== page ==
The phrase "a government of laws, not of men" is attributed to John Adams in the Massachusetts Constitution of 1780. These words identify a core value of our political system and our culture. It is joined with the aphorism "no one is above the law" meaning that the most powerful person in the land is accountable. The president himself swears to defend the constitution that he himself is subject to. These are good things and I would assert are values consistent with Christianity yet are we right to apply them to Jesus?
In the parable of the pounds in Luke 19:11-27 ten servants are given one pound each to engage in trade in a situation in which the master is returning. This parable is similar to Matthew 25:14-30 except that it includes political enemies that actively seek to stop the investment of royal power upon the nobleman. Kenneth Bailey in his book "Jesus through Middle Eastern Eyes" challenges the Horatio Alger interpretation we usually apply to this parable. If this were just a story about sorting underlings based on their capacity to make shrewd financial investments the political intrigue of the enemies would be superfluous. Bailey asserts that the challenge given to the nobleman's slaves requires loyalty, not financial acumen. The sin of the money-keeping slave is not sloth or lack of ambition, it is a lack of courageous, radical, costly allegiance to his master. The slave was a fence sitter, a man who wanted to wait and see what the far-off negotiations would result in before making a public commitment to a political party. He wasn't ultimately loyal to his master, he was most loyal to his own interests.
What makes this interpretation of this parable interesting is that it is told by Jesus as Zacchaeus' feast. By snubbing the crowd of religious loyalists anticipating Jesus' Passover action against Israel's contemporary enslaving Egypt-Rome, the crowd decided that by publicly aligning himself with such a notorious abuser of the people Zacchaeus, Jesus disqualifies himself as a candidate for Messiah. The money-keeping servant, Like the crowd, weighed the master's character and found him wanting. This master demands allegiance above the slave's own moral code. Jesus is above the law.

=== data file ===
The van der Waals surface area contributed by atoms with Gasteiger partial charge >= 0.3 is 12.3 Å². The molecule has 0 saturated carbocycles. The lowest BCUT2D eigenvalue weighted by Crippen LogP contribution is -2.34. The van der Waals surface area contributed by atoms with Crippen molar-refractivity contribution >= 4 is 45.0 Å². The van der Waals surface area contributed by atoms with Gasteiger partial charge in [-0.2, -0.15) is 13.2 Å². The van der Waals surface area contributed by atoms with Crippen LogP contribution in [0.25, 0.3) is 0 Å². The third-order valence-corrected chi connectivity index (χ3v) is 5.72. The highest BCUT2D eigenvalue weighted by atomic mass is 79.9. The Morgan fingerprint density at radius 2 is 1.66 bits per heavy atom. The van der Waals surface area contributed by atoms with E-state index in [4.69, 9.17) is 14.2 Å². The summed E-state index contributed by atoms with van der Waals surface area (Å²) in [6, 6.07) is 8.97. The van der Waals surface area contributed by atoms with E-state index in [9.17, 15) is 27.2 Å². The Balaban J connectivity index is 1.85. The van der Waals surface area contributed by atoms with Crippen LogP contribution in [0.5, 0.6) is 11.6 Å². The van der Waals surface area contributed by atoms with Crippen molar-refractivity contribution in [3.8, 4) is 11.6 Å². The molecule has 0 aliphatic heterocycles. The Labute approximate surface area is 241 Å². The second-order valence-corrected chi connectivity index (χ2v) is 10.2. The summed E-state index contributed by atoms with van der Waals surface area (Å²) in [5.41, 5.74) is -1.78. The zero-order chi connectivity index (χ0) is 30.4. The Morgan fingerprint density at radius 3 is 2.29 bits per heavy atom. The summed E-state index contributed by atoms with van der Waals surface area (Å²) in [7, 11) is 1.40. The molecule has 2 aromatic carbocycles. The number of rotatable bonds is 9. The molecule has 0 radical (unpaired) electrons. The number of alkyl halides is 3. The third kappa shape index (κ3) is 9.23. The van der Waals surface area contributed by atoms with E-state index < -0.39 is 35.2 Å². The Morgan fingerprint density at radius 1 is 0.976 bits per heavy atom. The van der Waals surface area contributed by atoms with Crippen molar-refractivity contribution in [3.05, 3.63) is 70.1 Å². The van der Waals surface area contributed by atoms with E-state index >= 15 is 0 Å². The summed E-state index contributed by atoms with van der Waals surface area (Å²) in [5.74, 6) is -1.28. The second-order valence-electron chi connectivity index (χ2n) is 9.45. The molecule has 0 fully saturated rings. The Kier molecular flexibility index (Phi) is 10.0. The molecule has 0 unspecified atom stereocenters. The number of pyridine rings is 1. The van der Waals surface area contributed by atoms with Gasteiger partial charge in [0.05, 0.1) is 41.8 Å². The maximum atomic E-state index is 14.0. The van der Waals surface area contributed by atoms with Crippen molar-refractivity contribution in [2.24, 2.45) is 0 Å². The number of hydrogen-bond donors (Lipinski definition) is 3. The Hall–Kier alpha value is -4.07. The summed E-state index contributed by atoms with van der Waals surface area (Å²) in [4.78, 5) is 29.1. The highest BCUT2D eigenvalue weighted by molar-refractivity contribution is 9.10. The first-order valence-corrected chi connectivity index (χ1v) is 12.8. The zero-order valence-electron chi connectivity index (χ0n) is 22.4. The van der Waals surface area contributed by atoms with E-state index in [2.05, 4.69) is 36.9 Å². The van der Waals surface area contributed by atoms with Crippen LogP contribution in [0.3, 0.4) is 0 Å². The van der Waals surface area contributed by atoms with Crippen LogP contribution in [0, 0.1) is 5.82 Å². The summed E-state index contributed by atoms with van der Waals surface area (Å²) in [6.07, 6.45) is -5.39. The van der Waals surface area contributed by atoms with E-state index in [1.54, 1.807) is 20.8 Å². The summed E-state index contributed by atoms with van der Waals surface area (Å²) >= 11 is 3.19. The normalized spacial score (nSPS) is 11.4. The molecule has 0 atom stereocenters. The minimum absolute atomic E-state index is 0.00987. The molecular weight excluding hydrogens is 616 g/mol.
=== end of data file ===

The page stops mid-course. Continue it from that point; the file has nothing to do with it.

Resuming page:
In the legal, stable environment of America's realpolitik most citizens are sheltered from the naked exercise of abject power. Afghans, Iraqis and many others in more chaotic corners of the world understand this kind of political environment all too well. Siding with American occupational forces or Taliban will determine your future, no two ways about it.
American spiritual consumers evaluate the "lights" available to them from the religious marketplace with a casual nonchalance. They chose the object of their spiritual devotion based upon how well that guide matches their own moral proclivities. The governing ethos insists that the universe is governed by "nice" against most general revelation and that a reasonable commitment to common abstract goodness is sufficient to qualify one for cosmic benevolence. Surely all exclusivistic claims requiring personal allegiance to any religious figure are overblown and ought to be considered narrow and outdated.
How do our political values impact our abstract imagination? Has the blessing of a stable, lawful, just political system blunted our ability to hear Jesus' ruthless call for absolute allegiance sometimes in conflict with our judgments of his behavior? We're much more accustomed to hearing this kind of talk from Islamic terrorists justifying "death to America."
ABC News did an hour on "Should America Fear Islam" where one of the lines of demarcation was whether all religions should be held to a universal moral standard commonly accepted by our culture or is it acceptable to assert that the founding religious figure defines morality. Does our experience in the political arena bias us towards one side or the other? Does this text ask us to declare "Jesus, right or wrong"?